Toshiba canceled its CES press conference in the wake of a massive blow to their HD DVD line when Warner Home Video announced they would only support Blu-ray. But they’re definitely not running away scared as it appears Toshiba has pushed all of its chips to the center of the table in the form of four new HD DVD players.

This should have marked the happy, high-energy CES Las Vegas celebration for Toshiba, but instead there is the scent of forced desperation in the air. Toshiba has their backs to the wall with only the lumbering giant, Paramount backing their HD DVD format. The new units range from $299 to $799.

I don’t like it. Nobody is going to buy an $800 HD DVD player right now.

The press release (read it here) looks like it was written either long-before the Warner announcement or thrown together right afterward.

“We are pleased with the consumer acceptance of our HD DVD players in the market,” said Jodi Sally, Vice President of Marketing for Toshiba’s Digital A/V Group. “The combination of HD DVD’s state of the art audio/video performance and unrivaled interactive capabilities along with exciting consumer promotions and affordable pricing in 2007 marked significant accomplishments for the HD DVD format,” Toshiba later said in the release.

Toshiba is also touting what they feel is the natural evolution of the DVD into the HD DVD:

“HD DVD was designed from the outset to be the evolution of the DVD format; every Toshiba HD DVD player is designed to play back DVDs and CDs. Toshiba’s HD DVD players will not only play DVD but will instantly make a movie lover’s existing DVD library look even better than it ever did with upconversion via the HDMI output. With the HD DVD format, consumers can experience true high def 1080p resolution for extraordinary detail that matches the latest state of the art 1080p HDTVs. Select Toshiba HD DVD players display images at 24 frames per second, the same frame rate used by directors when using film to create motion pictures, for a smoother, more film like, viewing experience.”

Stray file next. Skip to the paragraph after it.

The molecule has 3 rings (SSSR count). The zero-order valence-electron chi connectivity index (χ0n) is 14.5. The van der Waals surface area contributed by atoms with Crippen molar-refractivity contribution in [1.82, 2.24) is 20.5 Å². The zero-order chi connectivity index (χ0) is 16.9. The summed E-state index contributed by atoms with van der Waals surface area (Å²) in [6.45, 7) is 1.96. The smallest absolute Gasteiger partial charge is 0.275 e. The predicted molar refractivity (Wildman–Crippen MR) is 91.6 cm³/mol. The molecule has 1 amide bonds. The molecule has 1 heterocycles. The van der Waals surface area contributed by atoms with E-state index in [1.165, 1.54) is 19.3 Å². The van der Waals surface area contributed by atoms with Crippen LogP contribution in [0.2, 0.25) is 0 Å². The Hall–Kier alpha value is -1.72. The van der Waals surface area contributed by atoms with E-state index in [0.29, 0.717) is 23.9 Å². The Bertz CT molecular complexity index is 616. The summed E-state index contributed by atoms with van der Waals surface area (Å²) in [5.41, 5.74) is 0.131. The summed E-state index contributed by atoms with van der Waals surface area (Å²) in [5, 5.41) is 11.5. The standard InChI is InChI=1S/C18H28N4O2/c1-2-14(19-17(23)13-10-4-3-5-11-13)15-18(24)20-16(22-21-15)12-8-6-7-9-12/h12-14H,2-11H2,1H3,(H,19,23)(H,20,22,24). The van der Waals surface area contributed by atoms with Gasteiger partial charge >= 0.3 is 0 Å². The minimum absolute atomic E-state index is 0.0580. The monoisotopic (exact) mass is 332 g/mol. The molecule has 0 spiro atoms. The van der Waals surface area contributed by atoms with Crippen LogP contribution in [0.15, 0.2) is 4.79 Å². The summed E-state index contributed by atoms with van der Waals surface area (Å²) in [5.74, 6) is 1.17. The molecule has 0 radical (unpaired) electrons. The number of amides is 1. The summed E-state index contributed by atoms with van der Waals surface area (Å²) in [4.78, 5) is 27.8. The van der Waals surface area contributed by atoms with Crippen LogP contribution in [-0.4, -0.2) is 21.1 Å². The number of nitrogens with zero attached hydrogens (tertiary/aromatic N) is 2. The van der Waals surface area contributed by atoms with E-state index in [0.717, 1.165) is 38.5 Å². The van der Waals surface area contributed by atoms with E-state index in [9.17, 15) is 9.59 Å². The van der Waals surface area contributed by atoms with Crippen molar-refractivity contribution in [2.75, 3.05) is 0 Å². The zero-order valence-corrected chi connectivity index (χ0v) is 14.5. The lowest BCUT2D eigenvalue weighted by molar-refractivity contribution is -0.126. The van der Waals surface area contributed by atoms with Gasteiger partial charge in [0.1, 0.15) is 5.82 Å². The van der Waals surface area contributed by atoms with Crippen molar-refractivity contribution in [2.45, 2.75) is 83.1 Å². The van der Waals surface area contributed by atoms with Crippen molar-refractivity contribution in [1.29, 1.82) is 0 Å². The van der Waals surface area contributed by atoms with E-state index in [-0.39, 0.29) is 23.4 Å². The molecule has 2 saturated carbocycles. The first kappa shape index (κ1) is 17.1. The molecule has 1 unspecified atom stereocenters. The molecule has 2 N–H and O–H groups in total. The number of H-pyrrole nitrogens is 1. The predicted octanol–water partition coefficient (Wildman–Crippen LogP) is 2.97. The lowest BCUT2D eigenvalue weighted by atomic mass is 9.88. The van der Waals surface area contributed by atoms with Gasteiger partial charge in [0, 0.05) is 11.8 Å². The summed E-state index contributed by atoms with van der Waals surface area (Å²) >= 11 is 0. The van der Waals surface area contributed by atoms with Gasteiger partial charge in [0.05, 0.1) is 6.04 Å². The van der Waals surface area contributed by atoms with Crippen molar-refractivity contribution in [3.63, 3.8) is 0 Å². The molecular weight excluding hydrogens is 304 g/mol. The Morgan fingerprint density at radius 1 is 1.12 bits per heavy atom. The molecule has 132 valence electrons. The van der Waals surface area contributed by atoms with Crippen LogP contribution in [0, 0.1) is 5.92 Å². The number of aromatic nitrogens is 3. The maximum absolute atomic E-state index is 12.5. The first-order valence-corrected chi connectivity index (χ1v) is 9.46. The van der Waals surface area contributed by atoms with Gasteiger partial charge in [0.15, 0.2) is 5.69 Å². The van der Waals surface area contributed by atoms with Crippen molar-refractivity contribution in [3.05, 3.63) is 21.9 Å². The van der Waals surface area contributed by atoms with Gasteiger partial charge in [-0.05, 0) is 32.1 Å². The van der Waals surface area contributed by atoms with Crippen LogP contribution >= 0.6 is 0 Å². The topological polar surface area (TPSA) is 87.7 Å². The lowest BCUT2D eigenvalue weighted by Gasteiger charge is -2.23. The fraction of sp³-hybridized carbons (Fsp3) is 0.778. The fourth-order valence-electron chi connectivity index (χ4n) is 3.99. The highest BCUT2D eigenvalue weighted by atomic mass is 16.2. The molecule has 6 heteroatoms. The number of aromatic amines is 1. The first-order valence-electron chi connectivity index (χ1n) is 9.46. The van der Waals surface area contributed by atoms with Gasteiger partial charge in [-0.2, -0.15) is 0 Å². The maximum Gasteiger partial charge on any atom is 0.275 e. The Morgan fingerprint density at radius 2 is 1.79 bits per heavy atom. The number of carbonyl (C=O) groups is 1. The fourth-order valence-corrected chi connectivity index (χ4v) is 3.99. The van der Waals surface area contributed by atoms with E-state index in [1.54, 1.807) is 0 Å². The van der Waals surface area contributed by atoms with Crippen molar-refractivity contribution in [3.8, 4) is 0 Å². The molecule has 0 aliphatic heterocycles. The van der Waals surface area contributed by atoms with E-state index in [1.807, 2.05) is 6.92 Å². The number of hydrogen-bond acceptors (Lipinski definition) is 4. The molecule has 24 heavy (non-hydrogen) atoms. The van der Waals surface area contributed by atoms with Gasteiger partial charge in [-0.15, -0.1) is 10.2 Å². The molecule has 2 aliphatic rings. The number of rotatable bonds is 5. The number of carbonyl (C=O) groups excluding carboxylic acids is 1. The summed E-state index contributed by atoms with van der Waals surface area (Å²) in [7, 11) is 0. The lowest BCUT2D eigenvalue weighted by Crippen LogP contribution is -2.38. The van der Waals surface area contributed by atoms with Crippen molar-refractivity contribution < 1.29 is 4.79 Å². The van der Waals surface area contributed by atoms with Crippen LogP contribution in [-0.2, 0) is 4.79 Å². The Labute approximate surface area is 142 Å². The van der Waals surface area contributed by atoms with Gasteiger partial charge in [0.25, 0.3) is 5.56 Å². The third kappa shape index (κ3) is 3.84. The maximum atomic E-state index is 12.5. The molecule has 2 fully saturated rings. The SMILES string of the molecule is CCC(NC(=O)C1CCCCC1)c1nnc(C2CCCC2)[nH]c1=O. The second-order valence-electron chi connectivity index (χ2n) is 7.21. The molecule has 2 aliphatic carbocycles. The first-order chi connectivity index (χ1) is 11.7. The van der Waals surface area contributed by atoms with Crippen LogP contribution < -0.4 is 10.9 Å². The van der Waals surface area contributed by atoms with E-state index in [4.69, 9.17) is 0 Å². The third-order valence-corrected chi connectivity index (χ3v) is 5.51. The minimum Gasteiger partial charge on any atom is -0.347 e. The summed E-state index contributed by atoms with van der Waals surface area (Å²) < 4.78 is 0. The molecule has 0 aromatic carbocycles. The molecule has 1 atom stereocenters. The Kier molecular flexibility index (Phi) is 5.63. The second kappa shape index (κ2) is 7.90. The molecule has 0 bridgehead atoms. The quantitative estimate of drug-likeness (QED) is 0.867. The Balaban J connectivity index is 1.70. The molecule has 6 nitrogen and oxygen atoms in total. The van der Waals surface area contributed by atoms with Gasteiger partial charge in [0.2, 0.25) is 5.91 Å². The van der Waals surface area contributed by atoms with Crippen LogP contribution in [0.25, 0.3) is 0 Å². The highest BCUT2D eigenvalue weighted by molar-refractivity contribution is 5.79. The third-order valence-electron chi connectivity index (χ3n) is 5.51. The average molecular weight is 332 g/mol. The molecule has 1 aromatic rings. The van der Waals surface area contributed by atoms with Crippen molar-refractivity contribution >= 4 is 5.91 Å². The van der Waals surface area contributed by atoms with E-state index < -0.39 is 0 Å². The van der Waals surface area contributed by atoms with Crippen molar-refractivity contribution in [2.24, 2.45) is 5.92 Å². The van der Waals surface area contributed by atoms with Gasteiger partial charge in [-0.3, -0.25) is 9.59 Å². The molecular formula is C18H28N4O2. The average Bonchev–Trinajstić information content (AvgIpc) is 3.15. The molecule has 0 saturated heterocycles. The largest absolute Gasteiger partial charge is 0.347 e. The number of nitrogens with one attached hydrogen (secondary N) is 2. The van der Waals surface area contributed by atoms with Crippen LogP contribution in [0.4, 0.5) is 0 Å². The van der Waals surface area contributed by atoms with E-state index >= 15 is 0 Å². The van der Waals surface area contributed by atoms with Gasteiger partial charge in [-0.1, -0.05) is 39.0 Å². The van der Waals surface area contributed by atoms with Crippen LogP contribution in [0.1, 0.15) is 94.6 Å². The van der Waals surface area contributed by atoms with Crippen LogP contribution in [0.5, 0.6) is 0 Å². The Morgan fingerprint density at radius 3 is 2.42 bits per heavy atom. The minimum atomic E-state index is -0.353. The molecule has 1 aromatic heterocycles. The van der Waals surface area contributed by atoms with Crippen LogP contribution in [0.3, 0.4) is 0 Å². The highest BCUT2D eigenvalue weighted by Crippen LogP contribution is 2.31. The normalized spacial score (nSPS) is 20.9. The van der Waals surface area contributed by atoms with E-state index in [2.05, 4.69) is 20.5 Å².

Look, the players are beautiful. They are impressive. HD DVD is a great format, but any $79 modern DVD player upconverts standard DVD’s. You can hack your old Xbox into an upconverting DVD player. I don’t think people want the natural progression from DVD to HD DVD. DVD certainly wasn’t a natural, painless progression from VHS. DVD was the next big thing. Now they’re slowly starting to look between HD DVD and Blu-ray to see which one is going to be the next big thing. I don’t know the answer to that question, but Blu-ray is winning. We weren’t sure of that a week ago, but Warner — like everyone else — wants to maximize its profits. And they can’t do that by supporting two fledgling high-def formats.

Anyway, the game isn’t over for HD DVD, but they’re definitely drawing to an inside straight.

About The Author

John Guilfoil is the editor-in-chief of Blast: Boston's Online Magazine and the Blast Magazine Network. He can be reached at [email protected]. Tweet @johnguilfoil.

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